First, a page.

Reel Women: Susan Betteridge, Group Creative Director

Susan Betteridge

Susan Betteridge

The mcgarrybowen
creative leader
and SheRunsIt
Working Mom
of the Year
describes how she is
“still figuring it out”

Susan Betteridge has made a profound and positive impact on a lot of people since moving to Chicago from Grand Rapids nearly two decades ago.

Besides clients and coworkers at mcgarrybowen, where she has been a Group Creative Director for six years, her success as a mother and a professional recently inspired the New York organization SheRunsIt to name her 2019 Working Mom of the Year.

Betteridge was chosen from dozens of nominations submitted by colleagues and peers to receive the honor. By all accounts, her ability to influence on a macro level through brands like Disney is matched by an instinct to shine on a micro level through her wife, Julie, and their nineteen-month-old daughter.

I met Susan long before she was a creative director and I was an editor. Like everyone who has gotten to know her, I could go on and on about how she is not only talented, but also kind and funny and genuine and smart and pretty much every other synonym for the word “cool.” But why listen to me?

Below, Susan Betteridge tells Reel Chicago about her career, her family, and her friends.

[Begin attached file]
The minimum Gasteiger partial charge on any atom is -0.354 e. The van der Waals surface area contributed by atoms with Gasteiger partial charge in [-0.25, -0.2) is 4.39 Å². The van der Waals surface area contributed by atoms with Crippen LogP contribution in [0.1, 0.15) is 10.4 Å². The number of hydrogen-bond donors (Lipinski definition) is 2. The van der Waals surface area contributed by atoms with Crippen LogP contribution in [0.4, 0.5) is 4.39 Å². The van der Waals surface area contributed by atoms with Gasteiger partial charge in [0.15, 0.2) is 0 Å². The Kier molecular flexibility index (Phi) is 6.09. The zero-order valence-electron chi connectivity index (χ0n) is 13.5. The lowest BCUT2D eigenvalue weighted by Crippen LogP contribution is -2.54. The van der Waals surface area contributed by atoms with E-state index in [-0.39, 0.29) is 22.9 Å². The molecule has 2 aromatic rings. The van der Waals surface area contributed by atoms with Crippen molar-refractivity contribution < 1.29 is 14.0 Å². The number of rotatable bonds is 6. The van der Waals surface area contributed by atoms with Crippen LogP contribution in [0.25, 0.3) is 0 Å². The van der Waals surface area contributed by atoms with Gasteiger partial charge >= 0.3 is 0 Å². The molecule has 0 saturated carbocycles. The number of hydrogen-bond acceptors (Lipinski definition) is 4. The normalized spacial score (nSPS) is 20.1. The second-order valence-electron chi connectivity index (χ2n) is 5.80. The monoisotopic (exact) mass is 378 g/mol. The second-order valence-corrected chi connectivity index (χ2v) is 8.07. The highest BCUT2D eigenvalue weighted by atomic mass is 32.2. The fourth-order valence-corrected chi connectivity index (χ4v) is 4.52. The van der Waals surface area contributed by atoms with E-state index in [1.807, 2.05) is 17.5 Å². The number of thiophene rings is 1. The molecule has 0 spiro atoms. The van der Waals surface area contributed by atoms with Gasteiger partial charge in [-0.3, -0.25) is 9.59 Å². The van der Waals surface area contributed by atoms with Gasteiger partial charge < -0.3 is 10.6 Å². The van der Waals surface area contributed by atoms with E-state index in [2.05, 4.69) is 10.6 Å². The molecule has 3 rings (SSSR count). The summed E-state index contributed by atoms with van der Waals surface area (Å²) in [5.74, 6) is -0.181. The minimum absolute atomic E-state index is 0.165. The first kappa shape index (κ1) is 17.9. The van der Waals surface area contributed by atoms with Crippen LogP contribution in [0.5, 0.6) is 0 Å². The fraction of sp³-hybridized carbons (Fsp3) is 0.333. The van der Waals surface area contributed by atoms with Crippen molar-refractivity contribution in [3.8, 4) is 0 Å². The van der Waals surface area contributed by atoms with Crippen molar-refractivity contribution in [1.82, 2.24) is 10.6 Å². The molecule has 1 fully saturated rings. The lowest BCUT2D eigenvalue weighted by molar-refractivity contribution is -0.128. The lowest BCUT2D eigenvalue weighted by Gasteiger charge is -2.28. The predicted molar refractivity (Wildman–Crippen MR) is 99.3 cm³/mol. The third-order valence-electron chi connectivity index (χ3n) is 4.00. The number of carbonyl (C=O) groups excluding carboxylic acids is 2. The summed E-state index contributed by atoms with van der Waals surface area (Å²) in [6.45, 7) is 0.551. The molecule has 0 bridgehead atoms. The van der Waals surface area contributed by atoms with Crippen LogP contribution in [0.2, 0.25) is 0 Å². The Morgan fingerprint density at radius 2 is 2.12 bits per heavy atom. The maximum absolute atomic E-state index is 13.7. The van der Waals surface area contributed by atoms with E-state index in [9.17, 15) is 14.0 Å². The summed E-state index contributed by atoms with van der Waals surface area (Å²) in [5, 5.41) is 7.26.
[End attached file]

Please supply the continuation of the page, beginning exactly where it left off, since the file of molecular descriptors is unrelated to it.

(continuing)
Betteridge onstage (far left) at SheRunsIt's "Working Mom of the Year" ceremony in NYC
Betteridge onstage (far left) at SheRunsIt’s “Working Mom of the Year” ceremony in NYC


What professional accomplishment are you most proud of? I am most proud of recently being honored as a SheRunsIt Working Mother of the Year.

The 3% Movement challenges how few women are Creative Directors, but the truth is even fewer women are CDs and moms. To be recognized by my peers for doing both is incredible.

Susan and Julie with daughter Aria
Susan and Julie with daughter Aria

My life shifted immensely when I became a mom — I leave work at 5:30 p.m. and log back online when my daughter goes to bed at 7:30 p.m. My agency recognized that what I’m doing every day is showing how it is possible to be a successful mom and a creative director.

I could list campaigns and spots that I’m really proud of, but to be recognized as both a dedicated creative director and a hands-on mom is bigger than any other industry award I could win.

How did you find out about your working mom of the year award? Laurel Flatt, our president, called me into her office and said, “We have some great news: SheRunsIt has selected you as a Working Mother of the Year. “

It is humbling because there are so many moms in this business who have done this day-in and day-out for a lot longer than I have. I remember thinking, are you sure you picked the right person? I only have a 19-month-old. I’m still figuring it out.

How has your creative thought process changed since becoming a mom? From an emotional and ideation standpoint, I’m more inspired every day, especially (working) on Disney. I’m talking to parents who are saving their hard-earned money for two or three years to go on a once in a lifetime vacation. Now that I am a parent, my work that is that much more relevant and resonant.

My daughter is obsessed with Mickey Mouse and calls him MouMou—and I don’t even remember introducing her to the brand. It’s the magic of that iconic mouse… Walt knew what he was doing. It’s so amazing to be able to experience and share memories with her. There’s nothing more important as a mom.